Tim My­ers

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From hum­ble be­gin­nings in Tu­mut, Tim My­ers has worked his way up and through the Aus­tralian Ski in­dus­try. Orig­i­nally earn­ing his name as a cam­era­man in the Per­isher Me­dia depart­ment, Tim was in­stru­men­tal over the years in giv­ing win­ter sports and our ath­letes the lime­light and ex­po­sure they de­serve. Now the founder and di­rec­tor of The Toy­ota One Hit Won­der at Thredbo, Tim spends his time work­ing be­tween Amer­ica and Aus­tralia, film­ing, cre­at­ing, and keep­ing the dream alive.

CF: How did you get into ski­ing?

TM: You could prob­a­bly say I was born into ski­ing. My grand­fa­ther Col – who just hit 91 and still skis – put in the first lifts at the site of the old Kian­dra gold­fields, which were later moved to what’s now known as Sel­wyn Snow­fields. I went to school in Cabra­murra whilst liv­ing with my fam­ily at Sel­wyn dur­ing the win­ter months, so I lit­er­ally had a ski re­sort as a back­yard. I feel very lucky to have had that kind of child­hood.

When and how did you start film­ing?

I started do­ing mul­ti­me­dia at Charles Sturt Univer­sity. Dur­ing my fi­nal year I was spend­ing the se­mes­ter hol­i­days ski­ing for the Per­isher cam­era­man, which scored me a free pass. He was film­ing me ski some lines in Sun Val­ley when he got hit by a snow­boarder and that ended his sea­son… With two months of win­ter left, Per­isher pan­icked and, know­ing I had half a me­dia de­gree un­der my belt, hired me on the spot.

When and how did your pas­sion turn into more of a busi­ness?

Tech­ni­cally, I guess when I started get­ting paid for it. Hon­estly, I have trou­ble agree­ing with the adage “find your pas­sion and make it your pro­fes­sion…” I’m scared I might lose the pas­sion for ski­ing if I as­so­ci­ate it with busi­ness.

What is it about the ski in­dus­try that keeps you in­volved and giv­ing back?

Ski­ing has al­lowed me to travel the world, ex­pe­ri­ence ad­ven­ture and con­nect with peo­ple in a re­ward­ing way that is surely unique to the moun­tains. There is some­thing pro­foundly spe­cial about drag­ging an en­gorged ski bag be­hind you in the shadow of the Pyre­nees, more so than lin­ing up for a selfie in front of a feigned tourist at­trac­tion.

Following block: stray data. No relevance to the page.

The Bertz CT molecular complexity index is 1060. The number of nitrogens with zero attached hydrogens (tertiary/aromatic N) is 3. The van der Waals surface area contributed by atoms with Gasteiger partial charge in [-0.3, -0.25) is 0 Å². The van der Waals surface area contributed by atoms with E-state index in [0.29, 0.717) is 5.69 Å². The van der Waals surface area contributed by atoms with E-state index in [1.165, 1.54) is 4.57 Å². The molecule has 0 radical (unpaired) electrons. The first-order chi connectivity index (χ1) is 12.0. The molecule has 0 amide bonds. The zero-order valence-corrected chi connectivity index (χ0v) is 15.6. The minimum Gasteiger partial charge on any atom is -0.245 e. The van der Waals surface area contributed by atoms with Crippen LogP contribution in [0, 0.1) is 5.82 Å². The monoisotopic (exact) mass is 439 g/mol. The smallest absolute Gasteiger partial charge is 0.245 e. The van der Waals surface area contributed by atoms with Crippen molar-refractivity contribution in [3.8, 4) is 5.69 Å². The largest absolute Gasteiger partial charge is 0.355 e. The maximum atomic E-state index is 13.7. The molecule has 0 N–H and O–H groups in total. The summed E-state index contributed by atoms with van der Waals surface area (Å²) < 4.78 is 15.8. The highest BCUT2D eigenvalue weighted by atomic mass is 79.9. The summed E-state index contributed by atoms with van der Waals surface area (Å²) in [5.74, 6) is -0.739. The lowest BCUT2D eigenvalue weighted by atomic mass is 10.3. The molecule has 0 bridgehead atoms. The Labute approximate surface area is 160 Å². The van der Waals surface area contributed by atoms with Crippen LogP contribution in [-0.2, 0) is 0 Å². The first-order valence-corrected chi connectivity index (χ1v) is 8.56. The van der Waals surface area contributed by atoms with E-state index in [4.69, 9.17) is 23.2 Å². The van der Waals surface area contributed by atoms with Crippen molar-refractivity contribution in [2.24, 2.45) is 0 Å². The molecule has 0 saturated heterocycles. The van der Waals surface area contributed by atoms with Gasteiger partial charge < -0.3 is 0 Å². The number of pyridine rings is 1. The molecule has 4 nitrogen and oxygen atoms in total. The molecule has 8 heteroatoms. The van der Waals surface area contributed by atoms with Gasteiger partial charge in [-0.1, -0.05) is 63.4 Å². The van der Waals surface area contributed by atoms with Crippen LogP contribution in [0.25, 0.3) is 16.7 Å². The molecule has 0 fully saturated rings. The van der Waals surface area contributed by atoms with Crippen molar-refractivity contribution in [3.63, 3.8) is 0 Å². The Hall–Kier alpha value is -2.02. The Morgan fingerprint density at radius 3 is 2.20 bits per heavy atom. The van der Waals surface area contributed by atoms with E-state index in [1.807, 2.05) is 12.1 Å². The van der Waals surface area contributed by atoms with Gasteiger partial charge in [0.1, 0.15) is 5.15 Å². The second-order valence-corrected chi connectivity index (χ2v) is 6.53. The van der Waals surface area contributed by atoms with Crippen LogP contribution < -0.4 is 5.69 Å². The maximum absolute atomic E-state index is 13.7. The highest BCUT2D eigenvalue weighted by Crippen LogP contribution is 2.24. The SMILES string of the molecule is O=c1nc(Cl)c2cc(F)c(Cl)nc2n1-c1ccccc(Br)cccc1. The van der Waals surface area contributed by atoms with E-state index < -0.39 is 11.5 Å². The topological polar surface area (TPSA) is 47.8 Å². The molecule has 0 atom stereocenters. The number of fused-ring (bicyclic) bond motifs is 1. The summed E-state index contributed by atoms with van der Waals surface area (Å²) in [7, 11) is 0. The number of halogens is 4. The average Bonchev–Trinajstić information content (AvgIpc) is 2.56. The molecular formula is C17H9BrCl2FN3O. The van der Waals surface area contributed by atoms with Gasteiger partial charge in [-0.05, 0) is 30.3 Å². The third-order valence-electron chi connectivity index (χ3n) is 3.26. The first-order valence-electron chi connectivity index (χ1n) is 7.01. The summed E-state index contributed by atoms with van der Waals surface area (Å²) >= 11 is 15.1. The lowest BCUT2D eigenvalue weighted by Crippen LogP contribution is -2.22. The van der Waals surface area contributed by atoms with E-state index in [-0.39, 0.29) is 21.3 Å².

Well the Toy­ota One Hit Won­der for one thing. When and how did the idea to put on an event come about?

Af­ter spend­ing a suc­ces­sion of north­ern win­ters rid­ing the fa­mously big Mam­moth and June park lines, it was a bit un­der­whelm­ing com­ing back to Aus­tralia where 70-plus foot big air jumps were still con­sid­ered a li­a­bil­ity by the re­sorts. I knew that lo­cal Charles Beck­in­sale had a great rep­u­ta­tion for shap­ing the Whistler end of sea­son photo shoot booter. That was the key re­ally, know­ing that he could build it. I cre­ated the One Hit Won­der Down Un­der in 2009 as an ex­cuse to build my­self and some mates (in­clud­ing now event di­rec­tor An­dreas Gloor) a fun 90-plus foot end of sea­son ses­sion un­der the guise of a me­dia event, which was the sell to the re­sort. . I think one of the rea­sons it be­came so suc­cess­ful with ath­letes is be­cause while other sports events or fes­ti­vals fo­cus pri­mar­ily on the bot­tom line, our fo­cus has al­ways been on the an­gles of the jump fea­ture. Reuben Cameron has been shap­ing the jump for the past two years now, and the cal­i­bre of world class ath­letes lin­ing up to hit it is a tes­ta­ment to just how good his craft is.

Look­ing back, would you have done any­thing dif­fer­ently?

I wouldn’t have called it the One Hit Won­der if I’d known we’d reach eight evo­lu­tions and count­ing.

Do you still get to ski as much as you would like?

I’d ski ev­ery­day if I could, though the past few years I’ve been on-snow more or less year round. I’m based in Los An­ge­les now, so Bear and Mam­moth are an easy week­end away, Squaw when I have a spare week, the Valdez back­coun­try for a rare doco shoot.

What’s next?

The Toy­ota One Hit Won­der was the first big air of its kind in the world, boast­ing the big­gest jump in Aus­tralia and the first triple in south­ern hemi­sphere com­pe­ti­tion, but it still has a lot of room to grow. We quickly es­tab­lished a world tour event that be­came renowned among the world’s best freeski big air ath­letes, and I be­lieve we are en­ter­ing into “long­est run­ning Aus­tralian freeski com­pe­ti­tion” ter­ri­tory, so I would like to keep up the mo­men­tum. Watch this space.

Chill­fac­tor talks to three pas­sion­ate skiers who are in­ject­ing en­ergy and ideas into dif­fer­ent ar­eas of the Aus­tralian ski in­dus­try.

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